I am not opposed to developments with greater density, especially in areas such as Brightton and Hove with high demand and limited land. But any increase in the density of developments must, somehow, not merely result in increased profitability of developments. It must lead to greater affordability. Quality design is a must in such developments.

I welcome the decision to abandon the Conservative Party’s manifesto commitment that 20% of all homes in new developments should be Starter Homes. This was a flagship commitment of David Cameron, in the 2015 manifesto, to build 200,000 of Starter Homes by 2020.

The thinking behind dropping this manifesto commitment must be a recognition that if a development has 20% Starter Homes, there would be no capacity for any other form of social housing.

Not to abandon the Right to Buy, and to persevere with extending the scheme (albeit extremely cautiously) to housing associations, are both Bognor Regis moments.  Worse still, the government has indicated it now wishes to extend Right to Buy to councils’ private housing companies.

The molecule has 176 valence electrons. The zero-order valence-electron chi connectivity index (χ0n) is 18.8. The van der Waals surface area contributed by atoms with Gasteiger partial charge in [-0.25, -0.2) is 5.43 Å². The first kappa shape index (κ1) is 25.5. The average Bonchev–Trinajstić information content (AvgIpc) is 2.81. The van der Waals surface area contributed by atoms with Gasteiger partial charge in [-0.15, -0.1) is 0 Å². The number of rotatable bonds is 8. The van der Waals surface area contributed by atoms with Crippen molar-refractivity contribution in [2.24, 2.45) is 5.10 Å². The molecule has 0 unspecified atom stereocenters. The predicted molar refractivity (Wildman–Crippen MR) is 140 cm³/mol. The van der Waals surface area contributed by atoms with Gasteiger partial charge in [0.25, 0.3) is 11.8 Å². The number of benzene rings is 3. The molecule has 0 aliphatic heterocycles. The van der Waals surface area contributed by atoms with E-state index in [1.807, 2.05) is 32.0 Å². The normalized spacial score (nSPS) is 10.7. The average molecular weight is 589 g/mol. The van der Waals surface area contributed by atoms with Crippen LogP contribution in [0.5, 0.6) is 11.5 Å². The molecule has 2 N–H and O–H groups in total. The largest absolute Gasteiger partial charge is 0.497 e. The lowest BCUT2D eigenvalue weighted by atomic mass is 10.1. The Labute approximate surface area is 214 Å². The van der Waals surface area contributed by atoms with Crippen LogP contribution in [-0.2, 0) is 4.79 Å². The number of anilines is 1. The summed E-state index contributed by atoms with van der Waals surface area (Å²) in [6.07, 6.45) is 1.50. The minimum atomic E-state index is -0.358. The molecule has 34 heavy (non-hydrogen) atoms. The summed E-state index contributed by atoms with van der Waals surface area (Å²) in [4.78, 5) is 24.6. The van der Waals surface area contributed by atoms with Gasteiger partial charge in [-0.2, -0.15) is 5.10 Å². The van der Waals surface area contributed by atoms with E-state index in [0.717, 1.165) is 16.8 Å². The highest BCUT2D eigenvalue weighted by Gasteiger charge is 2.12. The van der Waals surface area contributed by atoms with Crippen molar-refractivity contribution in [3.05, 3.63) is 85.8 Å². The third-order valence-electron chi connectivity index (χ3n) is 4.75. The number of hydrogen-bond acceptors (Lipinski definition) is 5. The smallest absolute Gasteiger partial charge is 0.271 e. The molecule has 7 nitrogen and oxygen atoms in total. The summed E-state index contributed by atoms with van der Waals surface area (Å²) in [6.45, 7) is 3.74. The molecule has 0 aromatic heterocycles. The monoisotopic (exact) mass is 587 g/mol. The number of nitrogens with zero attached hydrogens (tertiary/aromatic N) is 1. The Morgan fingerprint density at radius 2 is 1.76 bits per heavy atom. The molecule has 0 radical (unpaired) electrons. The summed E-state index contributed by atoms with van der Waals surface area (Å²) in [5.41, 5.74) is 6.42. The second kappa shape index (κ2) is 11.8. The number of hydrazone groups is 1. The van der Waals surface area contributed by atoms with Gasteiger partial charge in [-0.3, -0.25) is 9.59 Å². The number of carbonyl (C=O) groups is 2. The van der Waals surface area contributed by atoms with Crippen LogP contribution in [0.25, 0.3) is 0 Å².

Bullish statements have been made about forcing local authorities to ensure that there are plans in place, and the bizarre threat of the Chair of the Homes and Communities Agency to “cane” those that do not deliver, all sounds a bit hollow. I had hoped the government would have returned powers to local authorities, backed up by capital investment, to build new council houses.

The Green Belt is being given protection, but developments will be allowed “in exceptional circumstances”. What greater exceptional circumstances are there than a housing crisis on a scale that this country has never known. If it is true that Surrey has more land given over to golf courses than housing, then I won’t weep if some green belt is lost.

On the private rented sector, if powers are given to local authorities to impose banning orders on the worst landlords, such powers must be backed up by resources to allow councils to enforce this and for independent advice agencies to enforce the rights of tenants. Rights are only as good as the ability to enforce them. Otherwise they are hollow threats.